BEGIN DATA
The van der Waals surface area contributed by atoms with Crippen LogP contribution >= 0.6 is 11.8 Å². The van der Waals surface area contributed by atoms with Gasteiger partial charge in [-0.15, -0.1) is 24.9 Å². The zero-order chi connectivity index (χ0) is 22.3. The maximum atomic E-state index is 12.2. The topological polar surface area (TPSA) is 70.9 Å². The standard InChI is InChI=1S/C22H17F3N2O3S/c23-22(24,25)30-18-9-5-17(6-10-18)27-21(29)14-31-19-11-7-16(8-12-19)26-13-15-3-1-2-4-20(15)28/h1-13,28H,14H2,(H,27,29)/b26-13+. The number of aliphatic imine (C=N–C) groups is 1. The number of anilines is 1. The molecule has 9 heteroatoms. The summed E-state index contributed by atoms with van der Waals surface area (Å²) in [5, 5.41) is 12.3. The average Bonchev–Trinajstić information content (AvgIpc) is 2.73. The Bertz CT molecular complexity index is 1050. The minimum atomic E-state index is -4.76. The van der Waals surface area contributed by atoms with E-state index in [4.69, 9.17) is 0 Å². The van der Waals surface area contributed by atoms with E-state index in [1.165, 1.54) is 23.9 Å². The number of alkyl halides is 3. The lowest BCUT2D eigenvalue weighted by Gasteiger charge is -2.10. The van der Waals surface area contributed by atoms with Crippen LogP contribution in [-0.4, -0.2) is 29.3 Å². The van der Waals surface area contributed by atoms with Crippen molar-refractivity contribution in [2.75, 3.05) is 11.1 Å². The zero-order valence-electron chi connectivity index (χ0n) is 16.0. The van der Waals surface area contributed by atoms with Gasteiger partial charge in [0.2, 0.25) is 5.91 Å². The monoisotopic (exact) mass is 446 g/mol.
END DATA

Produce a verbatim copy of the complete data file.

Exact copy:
The van der Waals surface area contributed by atoms with Crippen LogP contribution >= 0.6 is 11.8 Å². The van der Waals surface area contributed by atoms with Gasteiger partial charge in [-0.15, -0.1) is 24.9 Å². The zero-order chi connectivity index (χ0) is 22.3. The maximum atomic E-state index is 12.2. The topological polar surface area (TPSA) is 70.9 Å². The standard InChI is InChI=1S/C22H17F3N2O3S/c23-22(24,25)30-18-9-5-17(6-10-18)27-21(29)14-31-19-11-7-16(8-12-19)26-13-15-3-1-2-4-20(15)28/h1-13,28H,14H2,(H,27,29)/b26-13+. The number of aliphatic imine (C=N–C) groups is 1. The number of anilines is 1. The molecule has 9 heteroatoms. The summed E-state index contributed by atoms with van der Waals surface area (Å²) in [5, 5.41) is 12.3. The average Bonchev–Trinajstić information content (AvgIpc) is 2.73. The Bertz CT molecular complexity index is 1050. The minimum atomic E-state index is -4.76. The van der Waals surface area contributed by atoms with E-state index in [4.69, 9.17) is 0 Å². The van der Waals surface area contributed by atoms with E-state index in [1.165, 1.54) is 23.9 Å². The number of alkyl halides is 3. The lowest BCUT2D eigenvalue weighted by Gasteiger charge is -2.10. The van der Waals surface area contributed by atoms with Crippen LogP contribution in [-0.4, -0.2) is 29.3 Å². The van der Waals surface area contributed by atoms with Crippen molar-refractivity contribution in [2.75, 3.05) is 11.1 Å². The zero-order valence-electron chi connectivity index (χ0n) is 16.0. The van der Waals surface area contributed by atoms with Gasteiger partial charge in [0.2, 0.25) is 5.91 Å². The monoisotopic (exact) mass is 446 g/mol.